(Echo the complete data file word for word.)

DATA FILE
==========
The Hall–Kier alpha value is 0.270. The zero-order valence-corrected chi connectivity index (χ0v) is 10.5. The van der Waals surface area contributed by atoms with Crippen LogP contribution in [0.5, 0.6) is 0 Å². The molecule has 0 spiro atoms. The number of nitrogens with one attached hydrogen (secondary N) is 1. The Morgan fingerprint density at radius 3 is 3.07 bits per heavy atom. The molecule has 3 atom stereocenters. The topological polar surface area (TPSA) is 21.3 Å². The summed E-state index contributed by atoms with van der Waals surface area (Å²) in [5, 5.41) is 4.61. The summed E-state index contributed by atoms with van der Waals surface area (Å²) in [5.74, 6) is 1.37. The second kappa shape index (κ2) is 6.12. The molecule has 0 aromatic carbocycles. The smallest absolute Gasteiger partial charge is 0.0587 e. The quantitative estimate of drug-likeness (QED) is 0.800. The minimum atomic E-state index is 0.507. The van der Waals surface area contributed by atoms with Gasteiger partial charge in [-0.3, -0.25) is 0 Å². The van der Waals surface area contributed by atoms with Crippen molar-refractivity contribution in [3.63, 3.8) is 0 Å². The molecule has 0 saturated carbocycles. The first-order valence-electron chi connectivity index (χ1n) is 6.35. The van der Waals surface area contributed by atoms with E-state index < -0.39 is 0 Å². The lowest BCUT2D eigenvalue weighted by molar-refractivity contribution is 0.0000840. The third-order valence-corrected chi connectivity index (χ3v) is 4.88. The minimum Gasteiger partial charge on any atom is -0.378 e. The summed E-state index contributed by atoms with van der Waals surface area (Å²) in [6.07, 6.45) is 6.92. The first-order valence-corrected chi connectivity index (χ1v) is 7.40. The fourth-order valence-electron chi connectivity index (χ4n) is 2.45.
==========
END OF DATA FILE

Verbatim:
The Hall–Kier alpha value is 0.270. The zero-order valence-corrected chi connectivity index (χ0v) is 10.5. The van der Waals surface area contributed by atoms with Crippen LogP contribution in [0.5, 0.6) is 0 Å². The molecule has 0 spiro atoms. The number of nitrogens with one attached hydrogen (secondary N) is 1. The Morgan fingerprint density at radius 3 is 3.07 bits per heavy atom. The molecule has 3 atom stereocenters. The topological polar surface area (TPSA) is 21.3 Å². The summed E-state index contributed by atoms with van der Waals surface area (Å²) in [5, 5.41) is 4.61. The summed E-state index contributed by atoms with van der Waals surface area (Å²) in [5.74, 6) is 1.37. The second kappa shape index (κ2) is 6.12. The molecule has 0 aromatic carbocycles. The smallest absolute Gasteiger partial charge is 0.0587 e. The quantitative estimate of drug-likeness (QED) is 0.800. The minimum atomic E-state index is 0.507. The van der Waals surface area contributed by atoms with Gasteiger partial charge in [-0.3, -0.25) is 0 Å². The van der Waals surface area contributed by atoms with Crippen molar-refractivity contribution in [3.63, 3.8) is 0 Å². The molecule has 0 saturated carbocycles. The first-order valence-electron chi connectivity index (χ1n) is 6.35. The van der Waals surface area contributed by atoms with E-state index < -0.39 is 0 Å². The lowest BCUT2D eigenvalue weighted by molar-refractivity contribution is 0.0000840. The third-order valence-corrected chi connectivity index (χ3v) is 4.88. The minimum Gasteiger partial charge on any atom is -0.378 e. The summed E-state index contributed by atoms with van der Waals surface area (Å²) in [6.07, 6.45) is 6.92. The first-order valence-corrected chi connectivity index (χ1v) is 7.40. The fourth-order valence-electron chi connectivity index (χ4n) is 2.45.